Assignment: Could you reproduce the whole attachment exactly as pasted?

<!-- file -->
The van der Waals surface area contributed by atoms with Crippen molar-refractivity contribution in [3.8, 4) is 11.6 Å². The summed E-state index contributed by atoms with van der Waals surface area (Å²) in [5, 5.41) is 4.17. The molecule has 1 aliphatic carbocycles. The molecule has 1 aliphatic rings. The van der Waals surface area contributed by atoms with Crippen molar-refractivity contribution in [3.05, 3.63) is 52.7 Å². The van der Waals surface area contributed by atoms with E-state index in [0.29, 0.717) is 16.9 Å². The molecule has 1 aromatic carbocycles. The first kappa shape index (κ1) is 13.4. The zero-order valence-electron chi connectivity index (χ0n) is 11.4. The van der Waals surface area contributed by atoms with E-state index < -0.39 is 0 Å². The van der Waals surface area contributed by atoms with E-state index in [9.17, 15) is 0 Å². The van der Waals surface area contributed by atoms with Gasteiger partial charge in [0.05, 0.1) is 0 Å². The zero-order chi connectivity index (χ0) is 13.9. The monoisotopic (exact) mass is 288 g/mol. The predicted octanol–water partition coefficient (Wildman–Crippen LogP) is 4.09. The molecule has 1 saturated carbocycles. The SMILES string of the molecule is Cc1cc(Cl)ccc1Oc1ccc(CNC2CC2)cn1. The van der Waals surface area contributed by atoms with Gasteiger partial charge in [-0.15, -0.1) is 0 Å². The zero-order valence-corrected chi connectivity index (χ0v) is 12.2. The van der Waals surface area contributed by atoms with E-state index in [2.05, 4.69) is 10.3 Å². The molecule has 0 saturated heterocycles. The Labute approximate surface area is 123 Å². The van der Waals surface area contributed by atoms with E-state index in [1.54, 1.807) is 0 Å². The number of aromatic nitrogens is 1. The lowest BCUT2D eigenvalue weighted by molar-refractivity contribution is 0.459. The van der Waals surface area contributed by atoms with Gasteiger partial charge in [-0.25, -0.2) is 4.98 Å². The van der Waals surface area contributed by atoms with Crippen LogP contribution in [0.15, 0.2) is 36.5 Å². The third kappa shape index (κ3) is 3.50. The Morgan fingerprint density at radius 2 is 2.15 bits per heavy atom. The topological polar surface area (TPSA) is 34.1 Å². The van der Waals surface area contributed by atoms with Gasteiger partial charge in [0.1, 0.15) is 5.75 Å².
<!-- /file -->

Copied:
The van der Waals surface area contributed by atoms with Crippen molar-refractivity contribution in [3.8, 4) is 11.6 Å². The summed E-state index contributed by atoms with van der Waals surface area (Å²) in [5, 5.41) is 4.17. The molecule has 1 aliphatic carbocycles. The molecule has 1 aliphatic rings. The van der Waals surface area contributed by atoms with Crippen molar-refractivity contribution in [3.05, 3.63) is 52.7 Å². The van der Waals surface area contributed by atoms with E-state index in [0.29, 0.717) is 16.9 Å². The molecule has 1 aromatic carbocycles. The first kappa shape index (κ1) is 13.4. The zero-order valence-electron chi connectivity index (χ0n) is 11.4. The van der Waals surface area contributed by atoms with E-state index < -0.39 is 0 Å². The van der Waals surface area contributed by atoms with E-state index in [9.17, 15) is 0 Å². The van der Waals surface area contributed by atoms with Gasteiger partial charge in [0.05, 0.1) is 0 Å². The zero-order chi connectivity index (χ0) is 13.9. The monoisotopic (exact) mass is 288 g/mol. The predicted octanol–water partition coefficient (Wildman–Crippen LogP) is 4.09. The molecule has 1 saturated carbocycles. The SMILES string of the molecule is Cc1cc(Cl)ccc1Oc1ccc(CNC2CC2)cn1. The van der Waals surface area contributed by atoms with Gasteiger partial charge in [-0.15, -0.1) is 0 Å². The zero-order valence-corrected chi connectivity index (χ0v) is 12.2. The van der Waals surface area contributed by atoms with E-state index in [2.05, 4.69) is 10.3 Å². The molecule has 0 saturated heterocycles. The Labute approximate surface area is 123 Å². The van der Waals surface area contributed by atoms with E-state index in [1.54, 1.807) is 0 Å². The number of aromatic nitrogens is 1. The lowest BCUT2D eigenvalue weighted by molar-refractivity contribution is 0.459. The van der Waals surface area contributed by atoms with Gasteiger partial charge in [-0.25, -0.2) is 4.98 Å². The van der Waals surface area contributed by atoms with Crippen LogP contribution in [0.15, 0.2) is 36.5 Å². The third kappa shape index (κ3) is 3.50. The Morgan fingerprint density at radius 2 is 2.15 bits per heavy atom. The topological polar surface area (TPSA) is 34.1 Å². The van der Waals surface area contributed by atoms with Gasteiger partial charge in [0.1, 0.15) is 5.75 Å².